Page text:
A chronic or life threatening disease is often devastating and shocking, not only for the person being diagnosed, but also for their families. When you or someone you love is diagnosed with a chronic, life-threatening illness, you are swiftly drawn into a situation that will affect you emotionally, physically, spiritually, and even financially.
There are many situations that can make a person feel isolated. A lack of close friends and family, with little or no interaction, can make a person feel socially isolated. Some people may withdraw and spend days without any human contact.
Marriage. Childbirth. Divorce. Separation. Redundancy. Career change. Menopause. Empty Nest. Retirement. We will all experience major changes at key points in our life. Any or all of these life stages can bring up ambivalent feelings that may be tricky to deal with.
The way we ‘think’ and ‘feel’ is what characterises our personality. For most of us, our personality allows us to interact with others reasonably well, but for some people, this isn’t the case.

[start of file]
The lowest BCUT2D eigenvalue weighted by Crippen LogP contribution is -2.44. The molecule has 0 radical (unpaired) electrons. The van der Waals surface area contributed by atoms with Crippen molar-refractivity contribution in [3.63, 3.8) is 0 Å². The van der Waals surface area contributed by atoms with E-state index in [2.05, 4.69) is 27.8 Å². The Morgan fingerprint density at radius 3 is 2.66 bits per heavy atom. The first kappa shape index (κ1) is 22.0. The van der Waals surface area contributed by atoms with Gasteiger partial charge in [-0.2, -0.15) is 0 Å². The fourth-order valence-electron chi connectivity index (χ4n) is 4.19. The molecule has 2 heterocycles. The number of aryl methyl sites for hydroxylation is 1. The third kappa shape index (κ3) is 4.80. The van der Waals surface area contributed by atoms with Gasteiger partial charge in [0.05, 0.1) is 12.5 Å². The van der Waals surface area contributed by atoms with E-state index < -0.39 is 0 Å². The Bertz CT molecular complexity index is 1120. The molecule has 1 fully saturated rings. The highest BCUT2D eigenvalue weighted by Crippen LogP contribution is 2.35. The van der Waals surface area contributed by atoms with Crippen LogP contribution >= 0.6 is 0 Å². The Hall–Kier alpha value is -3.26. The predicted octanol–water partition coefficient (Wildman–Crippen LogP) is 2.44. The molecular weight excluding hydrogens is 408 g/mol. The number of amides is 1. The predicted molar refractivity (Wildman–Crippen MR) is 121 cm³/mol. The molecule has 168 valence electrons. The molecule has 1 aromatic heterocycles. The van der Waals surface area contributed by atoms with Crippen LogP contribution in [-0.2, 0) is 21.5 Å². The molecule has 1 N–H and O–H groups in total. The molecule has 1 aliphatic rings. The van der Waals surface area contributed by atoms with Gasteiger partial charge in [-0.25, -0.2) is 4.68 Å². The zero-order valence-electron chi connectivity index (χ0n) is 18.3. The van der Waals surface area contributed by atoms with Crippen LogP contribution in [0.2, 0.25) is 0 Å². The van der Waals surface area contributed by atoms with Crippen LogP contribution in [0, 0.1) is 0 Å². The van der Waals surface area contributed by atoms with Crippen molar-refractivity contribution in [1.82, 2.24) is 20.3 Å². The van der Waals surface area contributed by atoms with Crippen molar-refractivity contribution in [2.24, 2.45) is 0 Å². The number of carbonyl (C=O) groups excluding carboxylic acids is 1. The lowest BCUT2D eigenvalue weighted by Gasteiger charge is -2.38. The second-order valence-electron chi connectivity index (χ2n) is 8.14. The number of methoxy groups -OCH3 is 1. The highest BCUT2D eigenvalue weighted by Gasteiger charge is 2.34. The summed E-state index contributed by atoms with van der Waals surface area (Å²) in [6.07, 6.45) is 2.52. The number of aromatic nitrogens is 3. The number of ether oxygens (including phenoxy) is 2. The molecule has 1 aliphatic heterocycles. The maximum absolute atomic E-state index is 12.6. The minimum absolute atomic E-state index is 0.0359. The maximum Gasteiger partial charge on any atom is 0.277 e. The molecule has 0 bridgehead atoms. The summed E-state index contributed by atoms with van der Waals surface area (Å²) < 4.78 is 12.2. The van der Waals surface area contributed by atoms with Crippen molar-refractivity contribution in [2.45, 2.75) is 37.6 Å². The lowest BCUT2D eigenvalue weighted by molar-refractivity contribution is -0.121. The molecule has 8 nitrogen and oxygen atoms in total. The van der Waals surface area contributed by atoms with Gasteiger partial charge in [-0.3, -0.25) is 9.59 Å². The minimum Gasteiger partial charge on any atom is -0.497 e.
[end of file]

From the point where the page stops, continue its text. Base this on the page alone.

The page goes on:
Pregnancy and childbirth can be an exciting as well as a worrying time. Some women are faced with the question of whether or not they want to continue with their pregnancy, while others may be struggling with IVF treatments. Here, we outline the types of pregnancy-related issues you might be facing.
Schizophrenia is a long-term mental health condition that causes a range of different psychological symptoms. These including hallucinations, delusions, muddled thoughts and changes in behaviour. Men and women are equally affected by the condition.
Self-harm is when somebody intentionally damages or injures their body. It is a way of expressing feelings of despair and is often a cry for help, although many people try to maintain secrecy because of shame or fear of being discovered.